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Citizenship by double birthright in France Citizenship by double birthright in France
by Joseph Gatt
2021-03-17 10:41:56
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Having just finished reading Thomas Sowell's “intellectuals and society”, the author wonderfully points out how intellectuals can be misled, and can be misleading, including by believing false theories, or myths that are constantly repeated in the media or by academia.

One of the myths Thomas Sowell discusses is US President Herbert Hoover's legacy. Herbert Hoover presided over the 1929 stock market crash, and is credited for causing the crash and doing nothing about it. Serious historians however have pointed out that Herbert Hoover took drastic measures to limit the damage, and that... Herbert Hoover was the father of the series of measures that led to the “New Deal”, and that FDR's policies were really just a continuation of Herbert Hoover's policies.

passp001_400The other myth the media loves sharing, which is a myth: that Supreme Court Justice Clearance Thomas is a quiet, dull, almost dumb Justice of the Supreme Court. Clearance Thomas indeed does not talk to the press, but he has written a couple of books. And more importantly, while Clearance Thomas is quiet on the bench, behind the scenes, he has something of a reputation of being the most talkative and chatty of all justices. Accounts and testimonies have it that Clearance Thomas loves chatting with his clerks, often heads to the Senate (that very Senate that spoiled his reputation) and has lunch with Senators, and is a man of many, many friends.

As for Clearance Thomas' “lack of intellect” (the media used to say that Thomas did whatever the late Justice Scalia told him to do) those who worked behind the scenes know that Clearance Thomas in fact influenced the late Justice Scalia a great deal, and Thomas was often the one lecturing Scalia, not the other way around.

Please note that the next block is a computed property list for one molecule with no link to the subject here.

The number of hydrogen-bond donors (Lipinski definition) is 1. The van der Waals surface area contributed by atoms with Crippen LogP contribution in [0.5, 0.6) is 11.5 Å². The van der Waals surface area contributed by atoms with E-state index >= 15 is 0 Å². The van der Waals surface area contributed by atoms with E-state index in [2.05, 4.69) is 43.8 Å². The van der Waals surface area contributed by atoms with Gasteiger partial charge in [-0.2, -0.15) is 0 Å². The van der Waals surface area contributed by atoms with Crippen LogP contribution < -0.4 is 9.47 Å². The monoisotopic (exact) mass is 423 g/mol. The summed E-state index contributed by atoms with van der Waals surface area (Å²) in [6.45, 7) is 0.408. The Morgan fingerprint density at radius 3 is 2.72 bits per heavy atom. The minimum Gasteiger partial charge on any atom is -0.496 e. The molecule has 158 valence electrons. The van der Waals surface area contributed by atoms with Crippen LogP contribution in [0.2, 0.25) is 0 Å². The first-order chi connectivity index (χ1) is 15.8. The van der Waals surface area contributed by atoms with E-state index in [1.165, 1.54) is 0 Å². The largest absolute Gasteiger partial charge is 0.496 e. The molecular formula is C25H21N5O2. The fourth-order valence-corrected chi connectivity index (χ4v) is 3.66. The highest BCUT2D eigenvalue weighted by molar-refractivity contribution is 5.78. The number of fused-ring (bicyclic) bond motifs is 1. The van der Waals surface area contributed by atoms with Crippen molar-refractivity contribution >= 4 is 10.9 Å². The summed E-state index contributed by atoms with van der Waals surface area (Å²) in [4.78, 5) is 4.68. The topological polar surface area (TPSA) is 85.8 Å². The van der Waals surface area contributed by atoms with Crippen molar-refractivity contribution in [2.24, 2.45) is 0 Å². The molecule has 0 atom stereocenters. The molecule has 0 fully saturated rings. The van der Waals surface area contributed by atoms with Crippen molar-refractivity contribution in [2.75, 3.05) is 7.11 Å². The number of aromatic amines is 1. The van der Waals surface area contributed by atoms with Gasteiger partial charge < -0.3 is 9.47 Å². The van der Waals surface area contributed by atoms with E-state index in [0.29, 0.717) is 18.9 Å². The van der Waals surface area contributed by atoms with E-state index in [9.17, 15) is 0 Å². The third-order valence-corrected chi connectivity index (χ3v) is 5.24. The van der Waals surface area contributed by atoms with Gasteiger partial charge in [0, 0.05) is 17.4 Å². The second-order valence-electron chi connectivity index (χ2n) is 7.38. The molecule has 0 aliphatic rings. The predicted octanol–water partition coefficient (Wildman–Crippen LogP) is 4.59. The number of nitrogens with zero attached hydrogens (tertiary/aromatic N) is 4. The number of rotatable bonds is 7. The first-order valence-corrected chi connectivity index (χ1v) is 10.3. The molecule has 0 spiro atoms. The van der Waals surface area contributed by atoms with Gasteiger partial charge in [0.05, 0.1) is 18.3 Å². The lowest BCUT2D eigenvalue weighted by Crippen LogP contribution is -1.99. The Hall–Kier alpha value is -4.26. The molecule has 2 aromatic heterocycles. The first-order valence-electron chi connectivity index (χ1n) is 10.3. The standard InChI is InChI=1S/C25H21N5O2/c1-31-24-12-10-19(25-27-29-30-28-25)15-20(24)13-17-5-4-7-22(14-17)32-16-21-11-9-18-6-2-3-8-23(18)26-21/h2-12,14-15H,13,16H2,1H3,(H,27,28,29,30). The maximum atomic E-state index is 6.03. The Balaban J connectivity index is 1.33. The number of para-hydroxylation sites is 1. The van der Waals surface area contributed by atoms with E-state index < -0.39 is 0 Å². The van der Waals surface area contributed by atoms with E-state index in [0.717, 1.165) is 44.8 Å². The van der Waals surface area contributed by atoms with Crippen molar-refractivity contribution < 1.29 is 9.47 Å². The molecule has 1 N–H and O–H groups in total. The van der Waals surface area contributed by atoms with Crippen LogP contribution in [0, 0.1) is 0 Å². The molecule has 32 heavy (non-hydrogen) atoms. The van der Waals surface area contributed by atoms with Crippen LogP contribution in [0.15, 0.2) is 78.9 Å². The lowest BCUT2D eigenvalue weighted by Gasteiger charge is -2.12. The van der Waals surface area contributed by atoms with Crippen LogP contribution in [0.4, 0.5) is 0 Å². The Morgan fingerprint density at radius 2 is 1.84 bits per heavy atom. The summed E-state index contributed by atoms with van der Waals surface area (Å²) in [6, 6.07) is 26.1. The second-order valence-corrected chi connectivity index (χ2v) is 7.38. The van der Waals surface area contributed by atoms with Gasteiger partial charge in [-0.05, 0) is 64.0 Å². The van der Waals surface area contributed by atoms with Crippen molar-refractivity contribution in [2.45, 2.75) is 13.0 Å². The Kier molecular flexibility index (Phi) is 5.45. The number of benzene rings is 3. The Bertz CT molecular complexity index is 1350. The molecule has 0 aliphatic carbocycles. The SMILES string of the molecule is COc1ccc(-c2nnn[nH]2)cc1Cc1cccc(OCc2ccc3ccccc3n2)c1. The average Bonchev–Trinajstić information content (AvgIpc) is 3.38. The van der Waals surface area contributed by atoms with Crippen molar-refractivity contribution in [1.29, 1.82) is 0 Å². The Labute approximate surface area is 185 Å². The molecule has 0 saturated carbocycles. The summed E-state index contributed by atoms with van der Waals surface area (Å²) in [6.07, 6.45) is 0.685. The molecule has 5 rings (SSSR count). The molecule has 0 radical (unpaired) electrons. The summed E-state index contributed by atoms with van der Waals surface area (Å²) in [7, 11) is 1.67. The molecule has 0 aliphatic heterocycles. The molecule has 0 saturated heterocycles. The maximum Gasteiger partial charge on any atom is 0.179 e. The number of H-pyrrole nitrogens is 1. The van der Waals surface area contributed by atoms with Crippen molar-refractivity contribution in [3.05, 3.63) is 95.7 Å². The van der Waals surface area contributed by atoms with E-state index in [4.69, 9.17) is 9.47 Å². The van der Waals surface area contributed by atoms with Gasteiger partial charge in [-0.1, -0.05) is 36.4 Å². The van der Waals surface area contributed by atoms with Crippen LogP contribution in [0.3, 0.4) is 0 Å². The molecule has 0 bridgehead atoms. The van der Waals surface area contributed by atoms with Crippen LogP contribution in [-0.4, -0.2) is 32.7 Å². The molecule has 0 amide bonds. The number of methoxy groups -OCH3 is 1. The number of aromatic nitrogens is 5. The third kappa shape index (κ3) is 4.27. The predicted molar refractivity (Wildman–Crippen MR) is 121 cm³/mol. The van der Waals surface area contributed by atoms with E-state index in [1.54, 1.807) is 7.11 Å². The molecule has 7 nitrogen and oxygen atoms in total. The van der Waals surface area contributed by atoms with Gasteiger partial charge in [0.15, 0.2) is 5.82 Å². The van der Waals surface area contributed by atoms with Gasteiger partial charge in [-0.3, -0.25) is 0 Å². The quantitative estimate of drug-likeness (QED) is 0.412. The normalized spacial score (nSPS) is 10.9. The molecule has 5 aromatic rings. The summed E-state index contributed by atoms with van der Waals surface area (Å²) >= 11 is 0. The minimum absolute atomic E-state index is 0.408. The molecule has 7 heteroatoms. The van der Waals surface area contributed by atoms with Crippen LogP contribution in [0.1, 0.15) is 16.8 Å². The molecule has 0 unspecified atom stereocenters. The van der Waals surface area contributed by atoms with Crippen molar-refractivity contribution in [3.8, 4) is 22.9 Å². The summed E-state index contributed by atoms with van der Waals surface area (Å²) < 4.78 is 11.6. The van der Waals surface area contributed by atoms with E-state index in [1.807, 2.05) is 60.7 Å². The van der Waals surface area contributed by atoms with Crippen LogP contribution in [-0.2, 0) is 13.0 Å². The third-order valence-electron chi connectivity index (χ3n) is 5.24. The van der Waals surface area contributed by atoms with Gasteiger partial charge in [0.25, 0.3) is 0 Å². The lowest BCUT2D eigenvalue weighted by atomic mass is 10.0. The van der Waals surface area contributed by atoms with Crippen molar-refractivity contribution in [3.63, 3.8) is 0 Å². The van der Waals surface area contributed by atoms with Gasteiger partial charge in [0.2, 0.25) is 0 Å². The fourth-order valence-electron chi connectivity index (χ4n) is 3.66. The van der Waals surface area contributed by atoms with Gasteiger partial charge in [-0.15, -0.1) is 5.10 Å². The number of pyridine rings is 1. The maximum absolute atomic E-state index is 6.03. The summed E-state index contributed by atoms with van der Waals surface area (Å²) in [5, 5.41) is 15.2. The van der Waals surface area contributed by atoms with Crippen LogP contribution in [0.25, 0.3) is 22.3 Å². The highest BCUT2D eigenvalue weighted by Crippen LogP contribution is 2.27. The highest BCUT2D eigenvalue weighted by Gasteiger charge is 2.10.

So let's bust a myth in the French media that activists love repeating: that French extremists want to abolish the “droit du sol” or the right to Jus Solis citizenship.

In Canada and the US, if you are born in the land or in a territory, you are usually automatically a citizen (there are quite a few exceptions to this rule: the children of foreign government officials are not granted automatic citizenship at birth). No other country grants automatic citizenship at birth.

France does not grant automatic citizenship at birth. To automatically become a French citizen, France has always applied something called “double birthright citizenship.” That is if you are a child born in French territory to a parent who was born in any territory that was administered by France, you are an automatic citizen. So it's the child + the parents who should be born on French soil.

How this applies concretely?

Korean celebrity Ida Daussy was born in France. She gave up French citizenship to adopt Korean citizenship. However, knowing what the law says, she gave birth to her children in France. That way, even though Ida Daussy is no longer French, her children remain French, because she was born on French territory, and so were her children. This enabled her children to have access to French rights, including the right to attend the French school (which Korean citizens are not allowed to attend), tuition waivers from the French school, and exemption from Korean military conscription for her children.